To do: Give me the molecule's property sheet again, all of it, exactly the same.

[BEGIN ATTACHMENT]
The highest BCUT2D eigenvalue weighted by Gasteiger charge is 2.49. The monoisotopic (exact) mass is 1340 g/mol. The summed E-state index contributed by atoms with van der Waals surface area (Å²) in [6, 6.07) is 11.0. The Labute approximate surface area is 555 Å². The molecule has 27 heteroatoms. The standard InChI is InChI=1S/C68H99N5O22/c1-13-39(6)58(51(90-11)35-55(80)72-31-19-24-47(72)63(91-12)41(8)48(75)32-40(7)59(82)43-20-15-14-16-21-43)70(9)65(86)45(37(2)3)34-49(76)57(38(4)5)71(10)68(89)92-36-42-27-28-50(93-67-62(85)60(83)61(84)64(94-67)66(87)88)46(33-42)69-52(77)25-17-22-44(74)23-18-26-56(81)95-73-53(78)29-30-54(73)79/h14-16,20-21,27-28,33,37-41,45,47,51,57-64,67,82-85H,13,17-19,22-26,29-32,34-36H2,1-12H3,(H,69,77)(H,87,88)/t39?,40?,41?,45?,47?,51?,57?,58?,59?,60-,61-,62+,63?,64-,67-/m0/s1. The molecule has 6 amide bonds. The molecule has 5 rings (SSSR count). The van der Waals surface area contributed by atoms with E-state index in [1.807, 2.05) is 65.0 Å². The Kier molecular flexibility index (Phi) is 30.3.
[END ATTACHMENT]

The highest BCUT2D eigenvalue weighted by Gasteiger charge is 2.49. The monoisotopic (exact) mass is 1340 g/mol. The summed E-state index contributed by atoms with van der Waals surface area (Å²) in [6, 6.07) is 11.0. The Labute approximate surface area is 555 Å². The molecule has 27 heteroatoms. The standard InChI is InChI=1S/C68H99N5O22/c1-13-39(6)58(51(90-11)35-55(80)72-31-19-24-47(72)63(91-12)41(8)48(75)32-40(7)59(82)43-20-15-14-16-21-43)70(9)65(86)45(37(2)3)34-49(76)57(38(4)5)71(10)68(89)92-36-42-27-28-50(93-67-62(85)60(83)61(84)64(94-67)66(87)88)46(33-42)69-52(77)25-17-22-44(74)23-18-26-56(81)95-73-53(78)29-30-54(73)79/h14-16,20-21,27-28,33,37-41,45,47,51,57-64,67,82-85H,13,17-19,22-26,29-32,34-36H2,1-12H3,(H,69,77)(H,87,88)/t39?,40?,41?,45?,47?,51?,57?,58?,59?,60-,61-,62+,63?,64-,67-/m0/s1. The molecule has 6 amide bonds. The molecule has 5 rings (SSSR count). The van der Waals surface area contributed by atoms with E-state index in [1.807, 2.05) is 65.0 Å². The Kier molecular flexibility index (Phi) is 30.3.